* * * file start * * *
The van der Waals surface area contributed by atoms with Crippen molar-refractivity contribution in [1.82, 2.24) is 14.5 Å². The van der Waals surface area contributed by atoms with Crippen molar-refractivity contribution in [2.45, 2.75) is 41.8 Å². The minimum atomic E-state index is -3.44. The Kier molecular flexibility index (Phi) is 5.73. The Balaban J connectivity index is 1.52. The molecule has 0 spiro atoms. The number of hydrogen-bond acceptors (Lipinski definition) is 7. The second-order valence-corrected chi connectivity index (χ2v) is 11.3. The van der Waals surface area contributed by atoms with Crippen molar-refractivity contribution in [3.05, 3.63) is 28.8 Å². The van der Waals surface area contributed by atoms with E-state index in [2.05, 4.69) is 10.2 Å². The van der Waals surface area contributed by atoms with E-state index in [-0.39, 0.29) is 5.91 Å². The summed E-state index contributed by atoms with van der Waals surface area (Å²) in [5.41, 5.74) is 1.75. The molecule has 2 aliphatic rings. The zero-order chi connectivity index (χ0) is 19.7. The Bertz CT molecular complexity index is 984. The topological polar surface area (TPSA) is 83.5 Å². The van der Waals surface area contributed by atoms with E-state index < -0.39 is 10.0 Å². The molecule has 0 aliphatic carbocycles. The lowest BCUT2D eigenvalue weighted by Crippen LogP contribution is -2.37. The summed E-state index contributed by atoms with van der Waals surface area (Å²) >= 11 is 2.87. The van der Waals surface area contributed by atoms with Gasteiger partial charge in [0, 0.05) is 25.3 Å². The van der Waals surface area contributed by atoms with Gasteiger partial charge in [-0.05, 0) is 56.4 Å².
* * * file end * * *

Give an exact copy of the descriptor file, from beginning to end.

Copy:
The van der Waals surface area contributed by atoms with Crippen molar-refractivity contribution in [1.82, 2.24) is 14.5 Å². The van der Waals surface area contributed by atoms with Crippen molar-refractivity contribution in [2.45, 2.75) is 41.8 Å². The minimum atomic E-state index is -3.44. The Kier molecular flexibility index (Phi) is 5.73. The Balaban J connectivity index is 1.52. The molecule has 0 spiro atoms. The number of hydrogen-bond acceptors (Lipinski definition) is 7. The second-order valence-corrected chi connectivity index (χ2v) is 11.3. The van der Waals surface area contributed by atoms with Crippen molar-refractivity contribution in [3.05, 3.63) is 28.8 Å². The van der Waals surface area contributed by atoms with E-state index in [2.05, 4.69) is 10.2 Å². The van der Waals surface area contributed by atoms with E-state index in [-0.39, 0.29) is 5.91 Å². The summed E-state index contributed by atoms with van der Waals surface area (Å²) in [5.41, 5.74) is 1.75. The molecule has 2 aliphatic rings. The zero-order chi connectivity index (χ0) is 19.7. The Bertz CT molecular complexity index is 984. The topological polar surface area (TPSA) is 83.5 Å². The van der Waals surface area contributed by atoms with E-state index < -0.39 is 10.0 Å². The molecule has 0 aliphatic carbocycles. The lowest BCUT2D eigenvalue weighted by Crippen LogP contribution is -2.37. The summed E-state index contributed by atoms with van der Waals surface area (Å²) >= 11 is 2.87. The van der Waals surface area contributed by atoms with Gasteiger partial charge in [0, 0.05) is 25.3 Å². The van der Waals surface area contributed by atoms with Gasteiger partial charge in [-0.05, 0) is 56.4 Å².